Maryland Athletic director Kevin Anderson, the outgoing president of the National Association of Collegiate Directors of Athletics, will join a 10-member council formed by NCAA President Mark Emmert, according to a report in the Wall Street Journal.
Anderson and the nine other athletic directors appointed to the council will meet with Emmert and his senior staff on a regular basis, beginning in July. Here’s WSJ:
The idea is to leave fewer decisions about things like recruiting rules in the hands of busy college presidents and more with the athletic directors who work with coaches and their assistants. The agreement came during Emmert’s visit here to speak to the National Association of Collegiate Directors of Athletics.
“It’s clear right now where the association has gone, it’s pushed the pendulum too far in one direction,” Emmert said in the interview. “And it really has cut athletic directors out of the national discussion.”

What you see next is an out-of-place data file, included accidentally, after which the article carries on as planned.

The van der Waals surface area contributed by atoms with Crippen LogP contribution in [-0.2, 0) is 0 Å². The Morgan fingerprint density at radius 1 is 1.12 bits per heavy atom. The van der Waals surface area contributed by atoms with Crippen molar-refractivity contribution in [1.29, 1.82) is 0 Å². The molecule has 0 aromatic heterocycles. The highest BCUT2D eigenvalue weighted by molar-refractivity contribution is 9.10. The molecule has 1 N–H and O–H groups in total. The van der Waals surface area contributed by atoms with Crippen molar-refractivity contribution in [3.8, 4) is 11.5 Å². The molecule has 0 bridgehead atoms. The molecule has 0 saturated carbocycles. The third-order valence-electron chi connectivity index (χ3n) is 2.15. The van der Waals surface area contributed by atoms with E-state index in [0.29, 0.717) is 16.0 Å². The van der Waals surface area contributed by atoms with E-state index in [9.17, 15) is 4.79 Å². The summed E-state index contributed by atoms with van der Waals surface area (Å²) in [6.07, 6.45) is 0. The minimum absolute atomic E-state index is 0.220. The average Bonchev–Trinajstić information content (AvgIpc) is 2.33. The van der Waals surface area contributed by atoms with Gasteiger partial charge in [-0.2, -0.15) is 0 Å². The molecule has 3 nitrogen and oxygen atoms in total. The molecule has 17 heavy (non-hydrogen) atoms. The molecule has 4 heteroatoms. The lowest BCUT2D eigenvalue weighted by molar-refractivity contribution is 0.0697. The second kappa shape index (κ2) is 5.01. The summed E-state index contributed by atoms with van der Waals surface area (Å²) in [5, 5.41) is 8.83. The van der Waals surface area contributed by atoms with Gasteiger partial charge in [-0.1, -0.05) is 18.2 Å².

Other representatives hail from Arizona, Central Michigan, Clemson, Connecticut, Kansas State, Kentucky, Ohio State, San Jose State.
This comes on the heels of a Sports Illustrated story — and subsequent blogs — that have heaped criticism on the NCAA, including the mass exodus from its enforcement division, which included former associate director of enforcement Marcus Wilson’s hiring as a compliance officer at Maryland.
Here’s more from the story:
The council is similar to a roughly 20-member group that has met with NCAA presidents at least twice annually since the late 1990s, said Dutch Baughman, executive director of the Division I-A Athletic Directors’ Association. “We’ve had this other group in place for 16 years,” Baughman said. “So to create this new group was somewhat of a surprise.”
A mid-1990s shift in NCAA structure empowered university presidents to manage college sports. But some athletic directors and coaches say presidents are too far removed from the highly complex of athletic departments that sometimes generate $100 million in annual revenues to create effective day-to-day policy.